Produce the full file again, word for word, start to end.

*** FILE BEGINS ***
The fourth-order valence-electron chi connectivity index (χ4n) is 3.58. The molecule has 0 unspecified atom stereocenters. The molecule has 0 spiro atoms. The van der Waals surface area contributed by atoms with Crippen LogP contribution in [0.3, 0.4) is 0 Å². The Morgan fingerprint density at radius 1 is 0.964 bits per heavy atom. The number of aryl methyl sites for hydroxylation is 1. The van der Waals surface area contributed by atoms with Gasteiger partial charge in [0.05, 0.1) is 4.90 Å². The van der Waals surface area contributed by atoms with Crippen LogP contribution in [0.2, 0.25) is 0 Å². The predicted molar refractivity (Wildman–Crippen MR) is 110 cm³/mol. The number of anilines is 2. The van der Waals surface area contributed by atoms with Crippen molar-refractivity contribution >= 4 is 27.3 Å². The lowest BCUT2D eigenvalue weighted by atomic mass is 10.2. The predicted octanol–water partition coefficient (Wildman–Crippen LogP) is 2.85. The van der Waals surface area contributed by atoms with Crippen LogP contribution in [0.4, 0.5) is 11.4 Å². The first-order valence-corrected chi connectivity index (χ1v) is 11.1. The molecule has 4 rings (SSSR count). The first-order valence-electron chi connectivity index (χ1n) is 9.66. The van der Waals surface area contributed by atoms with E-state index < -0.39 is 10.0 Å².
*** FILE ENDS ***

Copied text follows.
The fourth-order valence-electron chi connectivity index (χ4n) is 3.58. The molecule has 0 unspecified atom stereocenters. The molecule has 0 spiro atoms. The van der Waals surface area contributed by atoms with Crippen LogP contribution in [0.3, 0.4) is 0 Å². The Morgan fingerprint density at radius 1 is 0.964 bits per heavy atom. The number of aryl methyl sites for hydroxylation is 1. The van der Waals surface area contributed by atoms with Gasteiger partial charge in [0.05, 0.1) is 4.90 Å². The van der Waals surface area contributed by atoms with Crippen LogP contribution in [0.2, 0.25) is 0 Å². The predicted molar refractivity (Wildman–Crippen MR) is 110 cm³/mol. The number of anilines is 2. The van der Waals surface area contributed by atoms with Crippen molar-refractivity contribution >= 4 is 27.3 Å². The lowest BCUT2D eigenvalue weighted by atomic mass is 10.2. The predicted octanol–water partition coefficient (Wildman–Crippen LogP) is 2.85. The van der Waals surface area contributed by atoms with Crippen LogP contribution in [0.4, 0.5) is 11.4 Å². The first-order valence-corrected chi connectivity index (χ1v) is 11.1. The molecule has 4 rings (SSSR count). The first-order valence-electron chi connectivity index (χ1n) is 9.66. The van der Waals surface area contributed by atoms with E-state index < -0.39 is 10.0 Å².